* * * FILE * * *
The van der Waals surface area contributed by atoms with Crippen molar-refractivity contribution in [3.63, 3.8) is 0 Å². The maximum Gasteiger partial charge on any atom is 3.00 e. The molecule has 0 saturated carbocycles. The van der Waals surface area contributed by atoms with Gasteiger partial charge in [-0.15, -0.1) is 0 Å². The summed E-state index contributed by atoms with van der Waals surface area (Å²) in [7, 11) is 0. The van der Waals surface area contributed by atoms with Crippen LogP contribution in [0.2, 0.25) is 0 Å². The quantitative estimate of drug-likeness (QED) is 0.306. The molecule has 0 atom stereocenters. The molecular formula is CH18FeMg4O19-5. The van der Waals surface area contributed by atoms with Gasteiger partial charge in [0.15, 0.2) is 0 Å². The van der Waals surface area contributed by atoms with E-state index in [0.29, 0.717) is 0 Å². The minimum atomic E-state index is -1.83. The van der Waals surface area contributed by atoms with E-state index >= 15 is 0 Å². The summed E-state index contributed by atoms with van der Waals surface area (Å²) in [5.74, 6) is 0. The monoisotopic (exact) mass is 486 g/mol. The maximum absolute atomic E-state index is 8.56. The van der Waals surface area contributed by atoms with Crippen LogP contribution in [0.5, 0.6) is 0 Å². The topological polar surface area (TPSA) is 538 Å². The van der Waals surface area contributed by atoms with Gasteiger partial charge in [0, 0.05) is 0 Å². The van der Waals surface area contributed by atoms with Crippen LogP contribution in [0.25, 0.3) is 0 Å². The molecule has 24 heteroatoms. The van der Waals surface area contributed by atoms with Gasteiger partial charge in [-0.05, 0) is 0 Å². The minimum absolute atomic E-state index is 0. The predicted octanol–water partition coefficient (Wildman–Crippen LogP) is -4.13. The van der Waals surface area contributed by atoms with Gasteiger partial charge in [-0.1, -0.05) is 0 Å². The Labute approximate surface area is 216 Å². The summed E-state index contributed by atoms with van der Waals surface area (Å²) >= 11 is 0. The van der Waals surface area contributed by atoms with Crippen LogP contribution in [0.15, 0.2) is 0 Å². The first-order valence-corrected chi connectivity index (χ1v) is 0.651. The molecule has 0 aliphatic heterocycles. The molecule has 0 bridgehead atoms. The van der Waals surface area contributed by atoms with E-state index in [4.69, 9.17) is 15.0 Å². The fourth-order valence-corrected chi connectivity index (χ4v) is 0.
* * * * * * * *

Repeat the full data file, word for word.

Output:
The van der Waals surface area contributed by atoms with Crippen molar-refractivity contribution in [3.63, 3.8) is 0 Å². The maximum Gasteiger partial charge on any atom is 3.00 e. The molecule has 0 saturated carbocycles. The van der Waals surface area contributed by atoms with Gasteiger partial charge in [-0.15, -0.1) is 0 Å². The summed E-state index contributed by atoms with van der Waals surface area (Å²) in [7, 11) is 0. The van der Waals surface area contributed by atoms with Crippen LogP contribution in [0.2, 0.25) is 0 Å². The quantitative estimate of drug-likeness (QED) is 0.306. The molecule has 0 atom stereocenters. The molecular formula is CH18FeMg4O19-5. The van der Waals surface area contributed by atoms with Gasteiger partial charge in [0.15, 0.2) is 0 Å². The van der Waals surface area contributed by atoms with E-state index in [0.29, 0.717) is 0 Å². The minimum atomic E-state index is -1.83. The van der Waals surface area contributed by atoms with E-state index >= 15 is 0 Å². The summed E-state index contributed by atoms with van der Waals surface area (Å²) in [5.74, 6) is 0. The monoisotopic (exact) mass is 486 g/mol. The maximum absolute atomic E-state index is 8.56. The van der Waals surface area contributed by atoms with Crippen LogP contribution in [0.5, 0.6) is 0 Å². The topological polar surface area (TPSA) is 538 Å². The van der Waals surface area contributed by atoms with Gasteiger partial charge in [0, 0.05) is 0 Å². The van der Waals surface area contributed by atoms with Crippen LogP contribution in [0.25, 0.3) is 0 Å². The molecule has 24 heteroatoms. The van der Waals surface area contributed by atoms with Gasteiger partial charge in [-0.05, 0) is 0 Å². The minimum absolute atomic E-state index is 0. The predicted octanol–water partition coefficient (Wildman–Crippen LogP) is -4.13. The van der Waals surface area contributed by atoms with Gasteiger partial charge in [-0.1, -0.05) is 0 Å². The Labute approximate surface area is 216 Å². The summed E-state index contributed by atoms with van der Waals surface area (Å²) >= 11 is 0. The van der Waals surface area contributed by atoms with Crippen LogP contribution in [0.15, 0.2) is 0 Å². The first-order valence-corrected chi connectivity index (χ1v) is 0.651. The molecule has 0 aliphatic heterocycles. The molecule has 0 bridgehead atoms. The van der Waals surface area contributed by atoms with E-state index in [4.69, 9.17) is 15.0 Å². The fourth-order valence-corrected chi connectivity index (χ4v) is 0.